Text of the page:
Ever hear the outmoded, simple-minded chorus: “women have been birthing babies forever.  They’ll figure it out. It’s natural, commonplace, automatic”? Except for countless mothers and babies in our day and age who don’t survive childbirth. 


Everything in healthcare is complicated and other factors matter: demographic shifts as young families move to cities, small-town economic depressions (less industry, less private insurance), plus serious national shortages of OB talent test all rural staffing tasks. Dr. Elson: “The number of family medicine physicians providing maternity care is on the decline nationally — the percentage of new family medicine residency grads intending to provide maternity care has approximately halved over the last 20 years.”

In short, childbearing is driven to second-class status, with babies treated more like “nice-to-have,” life-style choices, like plastic surgery. After all, Medicare covers 100% of billings from our local Critical Access Hospital. Dr. Elson again: “Due to low reimbursement for maternity services and the expense of maintaining 24/7 coverage, a rural hospital saves approximately $2 million by eliminating obstetrics.” And they are, — often worsening overall hospital overall stability as OB-related services also decline. 

Glimmers of good news

So, where’s the silver lining, aside from today’s consciousness raiding? California has halved maternity mortality by improving pre-natal scrutiny, better identifying potential emergencies (yet without compensation for superior results). Dr. Elson is full of recommendations: sending National Health Service Corps physicians to serve rural communities, okaying more J-1 Visa waivers to attract overseas medical graduates, expanding “perinatal regionalization efforts, across specialties, across disciplines, across health systems, student loan forgiveness programs, tax incentives, and assistance with medical malpractice liability insurance.

So, where’s the silver lining, aside from today’s consciousness raiding? California has halved maternity mortality by improving pre-natal scrutiny, better identifying potential emergencies (yet without compensation for superior results). Dr. Elson is full of recommendations: sending National Health Service Corps physicians to serve rural communities, okaying more J-1 Visa waivers to attract overseas medical graduates, expanding “perinatal regionalization efforts, across specialties, across disciplines, across health systems, student loan forgiveness programs, tax incentives, and assistance with medical malpractice liability insurance.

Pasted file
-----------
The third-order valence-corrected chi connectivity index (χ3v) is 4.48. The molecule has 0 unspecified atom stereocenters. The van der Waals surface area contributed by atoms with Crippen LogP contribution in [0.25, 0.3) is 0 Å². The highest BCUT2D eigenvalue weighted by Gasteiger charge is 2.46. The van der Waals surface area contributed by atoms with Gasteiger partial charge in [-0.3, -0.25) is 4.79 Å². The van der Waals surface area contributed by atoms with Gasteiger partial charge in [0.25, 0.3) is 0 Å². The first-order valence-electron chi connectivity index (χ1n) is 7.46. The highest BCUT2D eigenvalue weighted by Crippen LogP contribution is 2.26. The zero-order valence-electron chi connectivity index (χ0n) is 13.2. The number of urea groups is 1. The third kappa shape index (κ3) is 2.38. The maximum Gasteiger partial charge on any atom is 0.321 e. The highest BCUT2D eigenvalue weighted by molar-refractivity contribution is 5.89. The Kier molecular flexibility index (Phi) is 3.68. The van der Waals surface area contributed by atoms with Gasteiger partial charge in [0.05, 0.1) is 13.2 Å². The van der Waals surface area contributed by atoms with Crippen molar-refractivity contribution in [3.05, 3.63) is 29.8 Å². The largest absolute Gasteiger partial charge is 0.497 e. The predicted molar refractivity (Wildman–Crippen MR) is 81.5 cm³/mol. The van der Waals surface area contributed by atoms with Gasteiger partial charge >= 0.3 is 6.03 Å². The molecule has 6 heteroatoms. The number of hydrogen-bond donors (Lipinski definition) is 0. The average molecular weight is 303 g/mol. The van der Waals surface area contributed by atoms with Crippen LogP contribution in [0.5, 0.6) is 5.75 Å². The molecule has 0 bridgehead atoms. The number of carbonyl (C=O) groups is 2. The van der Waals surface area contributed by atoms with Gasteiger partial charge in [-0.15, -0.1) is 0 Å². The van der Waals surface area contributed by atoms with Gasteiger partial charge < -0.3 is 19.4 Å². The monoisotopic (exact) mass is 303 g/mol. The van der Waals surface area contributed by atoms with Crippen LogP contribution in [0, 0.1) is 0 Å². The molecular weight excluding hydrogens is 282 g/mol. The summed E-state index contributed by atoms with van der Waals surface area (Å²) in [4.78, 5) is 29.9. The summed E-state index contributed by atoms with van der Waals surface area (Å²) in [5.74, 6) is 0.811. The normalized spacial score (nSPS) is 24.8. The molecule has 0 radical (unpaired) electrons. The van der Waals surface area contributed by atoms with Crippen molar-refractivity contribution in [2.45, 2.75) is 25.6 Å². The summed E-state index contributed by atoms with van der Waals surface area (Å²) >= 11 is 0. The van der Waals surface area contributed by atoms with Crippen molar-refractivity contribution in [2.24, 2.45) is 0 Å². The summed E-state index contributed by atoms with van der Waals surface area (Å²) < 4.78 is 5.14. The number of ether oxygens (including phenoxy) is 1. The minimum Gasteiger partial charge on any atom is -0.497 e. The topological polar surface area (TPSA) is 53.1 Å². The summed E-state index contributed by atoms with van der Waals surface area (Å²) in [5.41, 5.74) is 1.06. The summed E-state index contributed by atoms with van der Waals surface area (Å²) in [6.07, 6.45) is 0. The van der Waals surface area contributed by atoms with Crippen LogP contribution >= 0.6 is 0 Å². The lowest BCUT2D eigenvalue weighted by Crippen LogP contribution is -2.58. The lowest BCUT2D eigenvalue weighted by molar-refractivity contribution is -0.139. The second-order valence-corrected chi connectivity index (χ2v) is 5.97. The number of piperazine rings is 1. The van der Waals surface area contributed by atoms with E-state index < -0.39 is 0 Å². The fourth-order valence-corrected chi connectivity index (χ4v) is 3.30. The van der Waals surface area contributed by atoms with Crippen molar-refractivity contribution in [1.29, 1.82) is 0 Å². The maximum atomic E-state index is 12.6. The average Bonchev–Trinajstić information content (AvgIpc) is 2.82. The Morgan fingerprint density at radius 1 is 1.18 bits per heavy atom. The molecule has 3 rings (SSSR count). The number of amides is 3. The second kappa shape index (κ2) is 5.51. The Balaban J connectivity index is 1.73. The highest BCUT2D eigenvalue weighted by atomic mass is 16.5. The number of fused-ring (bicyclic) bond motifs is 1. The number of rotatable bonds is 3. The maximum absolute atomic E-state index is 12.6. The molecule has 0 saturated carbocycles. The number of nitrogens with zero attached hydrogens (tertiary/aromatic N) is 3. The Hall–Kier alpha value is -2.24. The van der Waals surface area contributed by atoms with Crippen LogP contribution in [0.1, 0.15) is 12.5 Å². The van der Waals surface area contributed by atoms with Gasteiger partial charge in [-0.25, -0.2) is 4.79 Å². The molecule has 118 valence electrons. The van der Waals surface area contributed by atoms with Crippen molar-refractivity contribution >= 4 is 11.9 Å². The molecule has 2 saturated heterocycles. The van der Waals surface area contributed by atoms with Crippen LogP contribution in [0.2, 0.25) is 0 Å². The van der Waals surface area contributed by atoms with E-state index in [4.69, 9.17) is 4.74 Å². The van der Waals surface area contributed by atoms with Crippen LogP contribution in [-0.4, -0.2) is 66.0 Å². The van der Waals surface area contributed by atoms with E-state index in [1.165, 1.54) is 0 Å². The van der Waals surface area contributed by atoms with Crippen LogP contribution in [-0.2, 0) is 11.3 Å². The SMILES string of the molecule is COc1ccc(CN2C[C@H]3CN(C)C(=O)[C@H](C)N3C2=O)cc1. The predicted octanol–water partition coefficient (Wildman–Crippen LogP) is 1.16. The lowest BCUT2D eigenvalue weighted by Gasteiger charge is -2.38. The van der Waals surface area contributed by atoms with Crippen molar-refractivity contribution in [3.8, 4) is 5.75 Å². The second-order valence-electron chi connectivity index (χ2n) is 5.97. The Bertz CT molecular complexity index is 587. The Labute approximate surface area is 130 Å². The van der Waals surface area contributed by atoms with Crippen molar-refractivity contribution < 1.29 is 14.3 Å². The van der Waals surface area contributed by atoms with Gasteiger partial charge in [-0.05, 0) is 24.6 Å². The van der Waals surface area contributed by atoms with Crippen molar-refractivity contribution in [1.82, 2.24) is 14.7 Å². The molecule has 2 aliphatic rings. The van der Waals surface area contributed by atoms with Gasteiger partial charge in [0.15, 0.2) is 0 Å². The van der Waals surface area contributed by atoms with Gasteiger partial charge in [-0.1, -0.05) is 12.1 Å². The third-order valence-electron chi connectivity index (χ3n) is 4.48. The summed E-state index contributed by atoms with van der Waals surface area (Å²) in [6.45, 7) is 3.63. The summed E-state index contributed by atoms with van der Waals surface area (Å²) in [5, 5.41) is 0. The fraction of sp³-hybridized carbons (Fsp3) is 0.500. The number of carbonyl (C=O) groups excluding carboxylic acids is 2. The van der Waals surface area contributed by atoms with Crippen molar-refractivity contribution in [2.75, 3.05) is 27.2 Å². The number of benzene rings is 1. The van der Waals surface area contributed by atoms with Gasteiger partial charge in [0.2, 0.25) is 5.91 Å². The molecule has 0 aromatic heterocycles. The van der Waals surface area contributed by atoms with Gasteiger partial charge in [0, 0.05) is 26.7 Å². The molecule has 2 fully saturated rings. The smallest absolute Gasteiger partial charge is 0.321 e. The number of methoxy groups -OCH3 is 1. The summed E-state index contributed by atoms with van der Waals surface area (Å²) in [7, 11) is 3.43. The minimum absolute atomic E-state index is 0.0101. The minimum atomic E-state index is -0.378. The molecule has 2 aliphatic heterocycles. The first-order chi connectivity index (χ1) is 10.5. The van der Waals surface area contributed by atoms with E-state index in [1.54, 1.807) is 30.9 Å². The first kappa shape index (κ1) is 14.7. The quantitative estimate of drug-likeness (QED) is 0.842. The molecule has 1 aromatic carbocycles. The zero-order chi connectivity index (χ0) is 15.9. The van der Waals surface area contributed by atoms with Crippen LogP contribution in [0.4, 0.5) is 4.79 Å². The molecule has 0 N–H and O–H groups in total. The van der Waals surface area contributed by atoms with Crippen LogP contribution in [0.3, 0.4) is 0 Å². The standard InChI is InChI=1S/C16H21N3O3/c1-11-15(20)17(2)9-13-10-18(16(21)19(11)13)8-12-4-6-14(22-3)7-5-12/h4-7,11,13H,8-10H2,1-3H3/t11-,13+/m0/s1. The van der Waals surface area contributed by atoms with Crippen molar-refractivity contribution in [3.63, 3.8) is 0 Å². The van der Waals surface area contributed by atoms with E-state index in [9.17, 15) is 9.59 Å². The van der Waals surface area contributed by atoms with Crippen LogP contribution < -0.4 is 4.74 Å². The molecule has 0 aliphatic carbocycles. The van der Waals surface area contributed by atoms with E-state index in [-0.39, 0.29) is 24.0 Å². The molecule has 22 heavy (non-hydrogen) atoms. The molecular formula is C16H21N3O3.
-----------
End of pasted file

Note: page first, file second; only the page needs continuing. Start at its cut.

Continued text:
The solution cupboard is not bare. Still AWOL are benefits from the touted Dec. ’18 “Improving Access to Maternity Care Act” signed by a president more obsessed with keeping immigrants out than welcoming healthy babies in.

We must shift the big picture from whether OB “makes money” (never, even at larger hospitals) to whether our core human values endorse keeping mothers safe and delivering healthy babies. Moreover, needless emergencies, even deaths, lead to higher immediate and future costs for everyone. Certainly, universal or Medicare-for-All triumph will re-focus attention on expanding OB options. Would it bust our national budget, now squandering a trillion dollars for “defense,” to simply have OB reimbursements cover real-world hospital costs? Do we not judge a culture’s moral standing by protections awarded its most vulnerable members? Like infants. If so, negligent maternity care represents another American black eye. So much for rightwing rhetoric that lionizes stay-at-home moms and pro-life family values. So much for bragging we’re the richest, bestest country, with the world’s best medical care. Tell that to a mother who needs an emergency C-section or a newborn coming out the wrong way or with breathing problems — and both stuck far from professional facilities. Until a critical mass is pressed to redefine what “pro-life” really means, the just rights of mothers and newborns won’t join those “self-evident truths” that patriots claim make America great.

Postscript: Thanks to OB warrior Tanya Smart and my wife, Katy Pye, for fact-checking, editing and expanding  perspectives.

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Robert S. Becker
For over a decade, Robert S. Becker's independent, rebel-rousing essays on politics and culture analyze overall trends, history, implications, messaging and frameworks. He has been published widely, aside from Nation of Change and RSN, with extensive credits from OpEdNews (as senior editor), Alternet, Salon, Truthdig, Smirking Chimp, Dandelion Salad, Beyond Chron, and the SF Chronicle. Educated at Rutgers College, N.J. (B.A. English) and U.C. Berkeley (Ph.D. English), Becker left university teaching (Northwestern, then U. Chicago) for business, founding SOTA Industries, a top American high end audio company he ran from '80 to '92. From '92-02, he was an anti-gravel mining activist while doing marketing, business and writing consulting. Since then, he seeks out insight, even wit in the shadows, without ideology or righteousness across the current mayhem of American politics.